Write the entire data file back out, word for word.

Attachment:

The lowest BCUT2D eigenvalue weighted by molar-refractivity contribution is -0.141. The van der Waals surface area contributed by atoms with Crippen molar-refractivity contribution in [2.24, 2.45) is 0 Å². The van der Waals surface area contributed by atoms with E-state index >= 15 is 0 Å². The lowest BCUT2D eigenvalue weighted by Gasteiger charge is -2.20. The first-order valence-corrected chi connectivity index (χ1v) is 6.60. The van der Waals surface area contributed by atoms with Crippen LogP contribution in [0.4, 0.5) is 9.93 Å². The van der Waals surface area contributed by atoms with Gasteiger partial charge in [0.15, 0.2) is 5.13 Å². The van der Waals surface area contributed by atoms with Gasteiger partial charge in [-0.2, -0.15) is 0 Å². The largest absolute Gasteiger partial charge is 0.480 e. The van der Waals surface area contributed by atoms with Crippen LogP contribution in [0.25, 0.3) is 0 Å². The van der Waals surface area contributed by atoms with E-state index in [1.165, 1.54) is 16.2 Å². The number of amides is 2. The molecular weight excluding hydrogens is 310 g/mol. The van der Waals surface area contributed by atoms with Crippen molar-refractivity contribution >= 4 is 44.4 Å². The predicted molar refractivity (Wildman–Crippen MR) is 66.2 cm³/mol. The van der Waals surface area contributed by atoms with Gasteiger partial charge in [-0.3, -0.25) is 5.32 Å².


The lowest BCUT2D eigenvalue weighted by molar-refractivity contribution is -0.141. The van der Waals surface area contributed by atoms with Crippen molar-refractivity contribution in [2.24, 2.45) is 0 Å². The van der Waals surface area contributed by atoms with E-state index >= 15 is 0 Å². The lowest BCUT2D eigenvalue weighted by Gasteiger charge is -2.20. The first-order valence-corrected chi connectivity index (χ1v) is 6.60. The van der Waals surface area contributed by atoms with Crippen LogP contribution in [0.4, 0.5) is 9.93 Å². The van der Waals surface area contributed by atoms with Gasteiger partial charge in [0.15, 0.2) is 5.13 Å². The van der Waals surface area contributed by atoms with Gasteiger partial charge in [-0.2, -0.15) is 0 Å². The largest absolute Gasteiger partial charge is 0.480 e. The van der Waals surface area contributed by atoms with Crippen LogP contribution in [0.25, 0.3) is 0 Å². The van der Waals surface area contributed by atoms with E-state index in [1.165, 1.54) is 16.2 Å². The number of amides is 2. The molecular weight excluding hydrogens is 310 g/mol. The van der Waals surface area contributed by atoms with Crippen molar-refractivity contribution >= 4 is 44.4 Å². The predicted molar refractivity (Wildman–Crippen MR) is 66.2 cm³/mol. The van der Waals surface area contributed by atoms with Gasteiger partial charge in [-0.3, -0.25) is 5.32 Å².